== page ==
By Michael Paterakis | Greece Expert
The current incarnation boasts some hot prospects capable of catching the eye, and shares many common traits with the triumphant squad at Euro 2004, but has zero chance of repeating the miracle of Portugal. This is the short-version answer to the most persistent question that runs through the minds of all Greek internationals. That is, of course, whether this squad can be better than Otto Rehhagel's boys.
For the longer answer, you should pay attention to the words of Giorgos Karagounis. "We have proved that with hard work we can achieve anything we have set as a goal," he told me a few days ago. At 35 years of age, Karagounis is the team's captain and longest-serving member, having featured in the senior squad since 1998, and the one who understands instructions better than anyone else on this team. And there have been many different instructions.
The Panathinaikos midfielder knows all too well that few punters are putting their money on Greece, but he knows first hand the hard work being done by Fernando Santos and his players and the rich talent of the current squad. Talent - perhaps even equal to the 2004 team - that is constantly undervalued, despite the fact that Hellas went undefeated through qualifying, comfortably ahead of group favorites Croatia.
|We have proved that with hard work we can achieve anything set as a goal
- Giorgos Karagounis
The focus on not conceding a goal remains the most important principle of the Galanolefki since Rehhagel's days. And very much like his predecessor, Santos is lucky enough to have at his disposal some word-class defenders. Kyriakos Papadopoulos, at just 20 years old, has become a constant fixture in Schalke's starting XI over the last couple of years and has enjoyed the status of one of the Bundesliga's hottest prospects. Next to him is Sokratis Papastathopoulos of Werder Bremen, three years older but of equal talent. And let's not forget the more experienced Avraam Papadopoulos, who has been a cornerstone in Olympiakos' back-line.
At right-back, Greece will be served by another Olympiakos player, Vasilis Torosidis, who right now is indisputably this team's leader, gifted with the rare ability of being able to dominate all of the flank by himself.
Santos has copied Rehhagel's playbook for his offensive plans as well. Up front the Portuguese seems determined to trust not the most rounded striker, but the poacher who can score with a single touch, even if he has failed to contribute to the team's play in the rest of the game, like Rehhagel did with Angelos Charisteas eight years ago. For this role there is just one man and his name is Fanis Gekas. Charisteas, at the age of 32, could have been a part of the current squad as a back-up option, but Santos has decided that the 24-year-old Kostas Mitroglou, one of the top scorers in the Greek Super League over the last two seasons, is a better option.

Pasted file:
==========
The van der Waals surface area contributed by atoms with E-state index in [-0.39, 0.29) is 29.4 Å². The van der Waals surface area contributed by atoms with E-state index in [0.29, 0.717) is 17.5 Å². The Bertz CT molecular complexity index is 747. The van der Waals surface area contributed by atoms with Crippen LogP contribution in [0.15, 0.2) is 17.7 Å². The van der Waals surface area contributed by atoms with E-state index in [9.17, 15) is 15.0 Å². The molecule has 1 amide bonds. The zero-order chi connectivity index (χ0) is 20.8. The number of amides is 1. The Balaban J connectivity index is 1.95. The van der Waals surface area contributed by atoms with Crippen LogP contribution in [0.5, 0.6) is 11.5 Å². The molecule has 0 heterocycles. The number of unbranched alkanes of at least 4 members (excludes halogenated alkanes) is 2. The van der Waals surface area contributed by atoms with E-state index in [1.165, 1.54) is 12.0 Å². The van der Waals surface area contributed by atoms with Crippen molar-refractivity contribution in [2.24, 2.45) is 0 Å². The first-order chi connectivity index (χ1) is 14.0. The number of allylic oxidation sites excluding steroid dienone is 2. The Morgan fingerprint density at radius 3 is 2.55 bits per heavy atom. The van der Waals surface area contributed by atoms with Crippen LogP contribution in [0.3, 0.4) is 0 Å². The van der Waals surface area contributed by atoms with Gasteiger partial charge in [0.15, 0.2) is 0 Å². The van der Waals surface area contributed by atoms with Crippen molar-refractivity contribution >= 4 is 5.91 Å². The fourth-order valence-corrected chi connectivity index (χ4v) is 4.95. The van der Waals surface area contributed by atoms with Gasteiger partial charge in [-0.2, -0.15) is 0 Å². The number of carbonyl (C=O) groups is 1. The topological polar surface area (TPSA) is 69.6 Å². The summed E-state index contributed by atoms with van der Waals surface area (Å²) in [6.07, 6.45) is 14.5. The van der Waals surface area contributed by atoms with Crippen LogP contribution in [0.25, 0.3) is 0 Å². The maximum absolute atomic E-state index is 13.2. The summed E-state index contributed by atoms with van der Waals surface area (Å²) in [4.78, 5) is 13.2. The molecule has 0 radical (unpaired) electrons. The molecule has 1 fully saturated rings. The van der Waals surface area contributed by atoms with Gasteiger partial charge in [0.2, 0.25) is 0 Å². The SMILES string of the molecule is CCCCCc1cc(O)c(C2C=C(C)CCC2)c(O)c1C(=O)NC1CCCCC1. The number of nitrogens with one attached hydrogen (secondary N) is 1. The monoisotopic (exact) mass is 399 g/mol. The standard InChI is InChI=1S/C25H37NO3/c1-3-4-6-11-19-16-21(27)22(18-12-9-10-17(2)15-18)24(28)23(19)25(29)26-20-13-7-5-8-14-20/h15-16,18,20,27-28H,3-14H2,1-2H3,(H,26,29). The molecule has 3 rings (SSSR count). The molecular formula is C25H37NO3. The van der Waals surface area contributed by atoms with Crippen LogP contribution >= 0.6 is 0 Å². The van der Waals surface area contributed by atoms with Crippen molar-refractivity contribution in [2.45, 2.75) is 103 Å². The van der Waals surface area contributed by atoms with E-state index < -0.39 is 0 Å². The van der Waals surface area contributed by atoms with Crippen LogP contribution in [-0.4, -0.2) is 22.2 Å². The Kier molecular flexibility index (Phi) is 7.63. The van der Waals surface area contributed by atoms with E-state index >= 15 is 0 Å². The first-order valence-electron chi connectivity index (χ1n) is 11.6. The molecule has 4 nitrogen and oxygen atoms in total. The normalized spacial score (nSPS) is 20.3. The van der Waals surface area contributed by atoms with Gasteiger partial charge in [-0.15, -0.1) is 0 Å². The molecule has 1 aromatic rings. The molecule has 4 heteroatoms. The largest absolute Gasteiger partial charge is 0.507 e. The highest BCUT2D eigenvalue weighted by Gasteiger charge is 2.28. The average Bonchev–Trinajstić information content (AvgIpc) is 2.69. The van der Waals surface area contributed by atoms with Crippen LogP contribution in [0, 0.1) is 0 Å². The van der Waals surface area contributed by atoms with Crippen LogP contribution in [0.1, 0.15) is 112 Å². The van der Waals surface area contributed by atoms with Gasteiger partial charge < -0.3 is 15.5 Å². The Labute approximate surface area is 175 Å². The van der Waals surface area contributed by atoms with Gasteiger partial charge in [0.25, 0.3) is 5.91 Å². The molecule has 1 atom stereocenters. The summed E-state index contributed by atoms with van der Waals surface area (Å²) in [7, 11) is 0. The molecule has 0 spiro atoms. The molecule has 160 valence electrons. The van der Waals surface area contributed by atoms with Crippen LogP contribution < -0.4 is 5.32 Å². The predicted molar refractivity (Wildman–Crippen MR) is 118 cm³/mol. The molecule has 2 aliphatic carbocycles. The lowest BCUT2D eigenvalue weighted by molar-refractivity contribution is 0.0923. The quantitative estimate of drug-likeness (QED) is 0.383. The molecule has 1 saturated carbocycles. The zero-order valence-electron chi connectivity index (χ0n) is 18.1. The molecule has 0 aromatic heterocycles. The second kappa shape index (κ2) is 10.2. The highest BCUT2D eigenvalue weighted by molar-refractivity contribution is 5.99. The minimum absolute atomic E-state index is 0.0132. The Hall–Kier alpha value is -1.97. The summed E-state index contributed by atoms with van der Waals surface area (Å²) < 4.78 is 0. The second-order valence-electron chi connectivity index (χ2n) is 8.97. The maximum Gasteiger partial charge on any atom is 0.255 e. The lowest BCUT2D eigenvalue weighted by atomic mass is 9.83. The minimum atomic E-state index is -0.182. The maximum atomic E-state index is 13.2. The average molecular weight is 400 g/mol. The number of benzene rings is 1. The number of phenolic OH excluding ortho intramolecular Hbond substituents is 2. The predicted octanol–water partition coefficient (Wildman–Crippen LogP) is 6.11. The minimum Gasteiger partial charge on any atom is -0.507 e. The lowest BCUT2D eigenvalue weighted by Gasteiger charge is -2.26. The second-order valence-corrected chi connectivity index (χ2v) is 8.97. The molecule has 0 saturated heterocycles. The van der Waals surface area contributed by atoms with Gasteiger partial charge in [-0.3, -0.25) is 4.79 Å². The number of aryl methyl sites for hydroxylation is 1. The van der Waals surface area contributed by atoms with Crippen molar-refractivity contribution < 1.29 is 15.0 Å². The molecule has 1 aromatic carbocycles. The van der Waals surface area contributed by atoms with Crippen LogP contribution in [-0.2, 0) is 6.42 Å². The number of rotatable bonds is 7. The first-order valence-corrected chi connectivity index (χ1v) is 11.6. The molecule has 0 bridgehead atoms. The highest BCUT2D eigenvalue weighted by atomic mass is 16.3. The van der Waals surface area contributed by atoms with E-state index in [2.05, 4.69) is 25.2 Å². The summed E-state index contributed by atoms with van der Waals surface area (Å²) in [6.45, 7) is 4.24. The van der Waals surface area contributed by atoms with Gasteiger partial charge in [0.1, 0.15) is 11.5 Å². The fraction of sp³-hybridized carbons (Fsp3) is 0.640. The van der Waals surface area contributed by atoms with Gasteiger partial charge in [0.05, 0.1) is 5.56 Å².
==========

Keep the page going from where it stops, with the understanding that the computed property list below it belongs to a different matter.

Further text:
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Playmaking duties fall to Georgios Samaras, who maintains that he is the archetypal forward, even though his ability to pick a pass and his skill when running with the ball betray that belief.
In an under-strength midfield, Karagounis and Kostas Katsouranis will have the exact same role they had in Greece's team in 2004, but are now eight years older and have no real upcoming talents to ease the burden of carrying the flag.
Nonetheless, they do have the experience. And along with custodian Kostas Chalkias, they are the final members of the Galanolefki who can still recall the days before 2004, when Greece had only twice qualified for the finals of a major tournament (Euro '80 and the 1994 World Cup). They provide much-needed knowledge and experience to curb the enthusiasm of the younger lads - such as Kyriakos Papadopoulos, who insists that the team can go all the way - and help maintain another shared principle with Rehhagel's boys: a down-to-earth mentality and genuine work ethic.
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